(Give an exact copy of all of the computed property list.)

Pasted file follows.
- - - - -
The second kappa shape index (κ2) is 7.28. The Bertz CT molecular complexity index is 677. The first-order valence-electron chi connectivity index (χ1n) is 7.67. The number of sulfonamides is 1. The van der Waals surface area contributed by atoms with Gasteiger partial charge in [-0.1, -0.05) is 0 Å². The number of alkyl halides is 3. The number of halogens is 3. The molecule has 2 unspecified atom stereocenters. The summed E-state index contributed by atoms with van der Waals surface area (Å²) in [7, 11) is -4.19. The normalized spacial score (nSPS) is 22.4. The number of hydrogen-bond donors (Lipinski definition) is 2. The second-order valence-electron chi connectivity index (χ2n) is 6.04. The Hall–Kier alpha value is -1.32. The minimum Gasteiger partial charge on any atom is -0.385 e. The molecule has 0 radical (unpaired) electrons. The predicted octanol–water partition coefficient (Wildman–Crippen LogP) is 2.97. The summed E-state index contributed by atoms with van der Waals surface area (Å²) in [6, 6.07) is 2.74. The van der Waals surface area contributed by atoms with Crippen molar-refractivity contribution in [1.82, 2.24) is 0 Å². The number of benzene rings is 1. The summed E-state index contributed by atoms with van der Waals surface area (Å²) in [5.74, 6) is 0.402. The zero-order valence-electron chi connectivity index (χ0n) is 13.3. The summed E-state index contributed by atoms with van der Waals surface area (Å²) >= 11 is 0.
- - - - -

The second kappa shape index (κ2) is 7.28. The Bertz CT molecular complexity index is 677. The first-order valence-electron chi connectivity index (χ1n) is 7.67. The number of sulfonamides is 1. The van der Waals surface area contributed by atoms with Gasteiger partial charge in [-0.1, -0.05) is 0 Å². The number of alkyl halides is 3. The number of halogens is 3. The molecule has 2 unspecified atom stereocenters. The summed E-state index contributed by atoms with van der Waals surface area (Å²) in [7, 11) is -4.19. The normalized spacial score (nSPS) is 22.4. The number of hydrogen-bond donors (Lipinski definition) is 2. The second-order valence-electron chi connectivity index (χ2n) is 6.04. The Hall–Kier alpha value is -1.32. The minimum Gasteiger partial charge on any atom is -0.385 e. The molecule has 0 radical (unpaired) electrons. The predicted octanol–water partition coefficient (Wildman–Crippen LogP) is 2.97. The summed E-state index contributed by atoms with van der Waals surface area (Å²) in [6, 6.07) is 2.74. The van der Waals surface area contributed by atoms with Crippen molar-refractivity contribution in [1.82, 2.24) is 0 Å². The number of benzene rings is 1. The summed E-state index contributed by atoms with van der Waals surface area (Å²) in [5.74, 6) is 0.402. The zero-order valence-electron chi connectivity index (χ0n) is 13.3. The summed E-state index contributed by atoms with van der Waals surface area (Å²) >= 11 is 0.